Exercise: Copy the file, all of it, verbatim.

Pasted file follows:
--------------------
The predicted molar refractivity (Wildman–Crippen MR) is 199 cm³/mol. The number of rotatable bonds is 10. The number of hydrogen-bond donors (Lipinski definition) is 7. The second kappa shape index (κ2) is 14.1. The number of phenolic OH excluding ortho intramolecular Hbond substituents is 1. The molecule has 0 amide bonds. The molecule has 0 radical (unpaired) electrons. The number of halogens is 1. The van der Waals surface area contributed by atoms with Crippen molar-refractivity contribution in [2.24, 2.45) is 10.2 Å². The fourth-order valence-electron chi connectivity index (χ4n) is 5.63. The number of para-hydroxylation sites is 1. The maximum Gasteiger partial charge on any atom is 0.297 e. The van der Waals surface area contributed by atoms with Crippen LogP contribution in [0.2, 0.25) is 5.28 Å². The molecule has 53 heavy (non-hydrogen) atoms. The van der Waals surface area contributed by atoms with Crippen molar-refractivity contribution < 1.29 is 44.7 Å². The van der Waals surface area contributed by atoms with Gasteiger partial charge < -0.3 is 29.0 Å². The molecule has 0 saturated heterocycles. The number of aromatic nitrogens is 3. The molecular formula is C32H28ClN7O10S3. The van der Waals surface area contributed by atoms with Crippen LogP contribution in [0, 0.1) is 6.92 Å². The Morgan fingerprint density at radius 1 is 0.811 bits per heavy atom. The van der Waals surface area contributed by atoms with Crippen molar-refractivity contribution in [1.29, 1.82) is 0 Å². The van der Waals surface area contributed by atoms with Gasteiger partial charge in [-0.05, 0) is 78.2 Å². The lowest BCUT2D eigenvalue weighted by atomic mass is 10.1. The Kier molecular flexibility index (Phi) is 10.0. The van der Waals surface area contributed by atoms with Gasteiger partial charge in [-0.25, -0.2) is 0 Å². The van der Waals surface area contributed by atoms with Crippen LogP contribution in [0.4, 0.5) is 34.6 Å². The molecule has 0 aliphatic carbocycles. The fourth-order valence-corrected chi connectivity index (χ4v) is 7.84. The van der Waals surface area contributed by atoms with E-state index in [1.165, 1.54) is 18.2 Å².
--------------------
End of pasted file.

The predicted molar refractivity (Wildman–Crippen MR) is 199 cm³/mol. The number of rotatable bonds is 10. The number of hydrogen-bond donors (Lipinski definition) is 7. The second kappa shape index (κ2) is 14.1. The number of phenolic OH excluding ortho intramolecular Hbond substituents is 1. The molecule has 0 amide bonds. The molecule has 0 radical (unpaired) electrons. The number of halogens is 1. The van der Waals surface area contributed by atoms with Crippen molar-refractivity contribution in [2.24, 2.45) is 10.2 Å². The fourth-order valence-electron chi connectivity index (χ4n) is 5.63. The number of para-hydroxylation sites is 1. The maximum Gasteiger partial charge on any atom is 0.297 e. The van der Waals surface area contributed by atoms with Crippen LogP contribution in [0.2, 0.25) is 5.28 Å². The molecule has 53 heavy (non-hydrogen) atoms. The van der Waals surface area contributed by atoms with Crippen molar-refractivity contribution < 1.29 is 44.7 Å². The van der Waals surface area contributed by atoms with Gasteiger partial charge < -0.3 is 29.0 Å². The molecule has 0 saturated heterocycles. The number of aromatic nitrogens is 3. The molecular formula is C32H28ClN7O10S3. The van der Waals surface area contributed by atoms with Crippen LogP contribution in [0, 0.1) is 6.92 Å². The Morgan fingerprint density at radius 1 is 0.811 bits per heavy atom. The van der Waals surface area contributed by atoms with Crippen molar-refractivity contribution in [1.29, 1.82) is 0 Å². The van der Waals surface area contributed by atoms with Gasteiger partial charge in [-0.05, 0) is 78.2 Å². The lowest BCUT2D eigenvalue weighted by atomic mass is 10.1. The Kier molecular flexibility index (Phi) is 10.0. The van der Waals surface area contributed by atoms with Gasteiger partial charge in [-0.25, -0.2) is 0 Å². The van der Waals surface area contributed by atoms with Crippen LogP contribution in [0.4, 0.5) is 34.6 Å². The molecule has 0 aliphatic carbocycles. The fourth-order valence-corrected chi connectivity index (χ4v) is 7.84. The van der Waals surface area contributed by atoms with E-state index in [1.165, 1.54) is 18.2 Å².